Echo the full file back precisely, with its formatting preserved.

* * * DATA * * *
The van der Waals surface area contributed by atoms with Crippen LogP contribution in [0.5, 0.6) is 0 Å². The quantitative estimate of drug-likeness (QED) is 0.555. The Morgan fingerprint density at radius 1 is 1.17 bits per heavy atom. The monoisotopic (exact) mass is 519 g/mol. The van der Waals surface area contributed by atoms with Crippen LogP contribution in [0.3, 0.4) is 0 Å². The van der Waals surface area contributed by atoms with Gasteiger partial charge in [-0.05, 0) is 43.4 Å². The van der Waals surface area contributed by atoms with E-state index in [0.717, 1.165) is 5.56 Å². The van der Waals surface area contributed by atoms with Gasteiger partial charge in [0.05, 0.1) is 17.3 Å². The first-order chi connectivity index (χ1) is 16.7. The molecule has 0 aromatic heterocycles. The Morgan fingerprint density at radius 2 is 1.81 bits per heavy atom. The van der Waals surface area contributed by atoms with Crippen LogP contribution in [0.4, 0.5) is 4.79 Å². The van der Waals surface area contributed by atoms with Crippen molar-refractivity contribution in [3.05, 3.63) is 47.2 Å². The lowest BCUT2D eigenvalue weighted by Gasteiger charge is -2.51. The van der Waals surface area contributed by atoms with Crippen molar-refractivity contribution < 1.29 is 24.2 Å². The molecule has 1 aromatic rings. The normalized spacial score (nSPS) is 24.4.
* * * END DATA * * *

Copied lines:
The van der Waals surface area contributed by atoms with Crippen LogP contribution in [0.5, 0.6) is 0 Å². The quantitative estimate of drug-likeness (QED) is 0.555. The Morgan fingerprint density at radius 1 is 1.17 bits per heavy atom. The monoisotopic (exact) mass is 519 g/mol. The van der Waals surface area contributed by atoms with Crippen LogP contribution in [0.3, 0.4) is 0 Å². The van der Waals surface area contributed by atoms with Gasteiger partial charge in [-0.05, 0) is 43.4 Å². The van der Waals surface area contributed by atoms with E-state index in [0.717, 1.165) is 5.56 Å². The van der Waals surface area contributed by atoms with Gasteiger partial charge in [0.05, 0.1) is 17.3 Å². The first-order chi connectivity index (χ1) is 16.7. The molecule has 0 aromatic heterocycles. The Morgan fingerprint density at radius 2 is 1.81 bits per heavy atom. The van der Waals surface area contributed by atoms with Crippen LogP contribution in [0.4, 0.5) is 4.79 Å². The van der Waals surface area contributed by atoms with Crippen molar-refractivity contribution in [3.05, 3.63) is 47.2 Å². The lowest BCUT2D eigenvalue weighted by Gasteiger charge is -2.51. The van der Waals surface area contributed by atoms with Crippen molar-refractivity contribution < 1.29 is 24.2 Å². The molecule has 1 aromatic rings. The normalized spacial score (nSPS) is 24.4.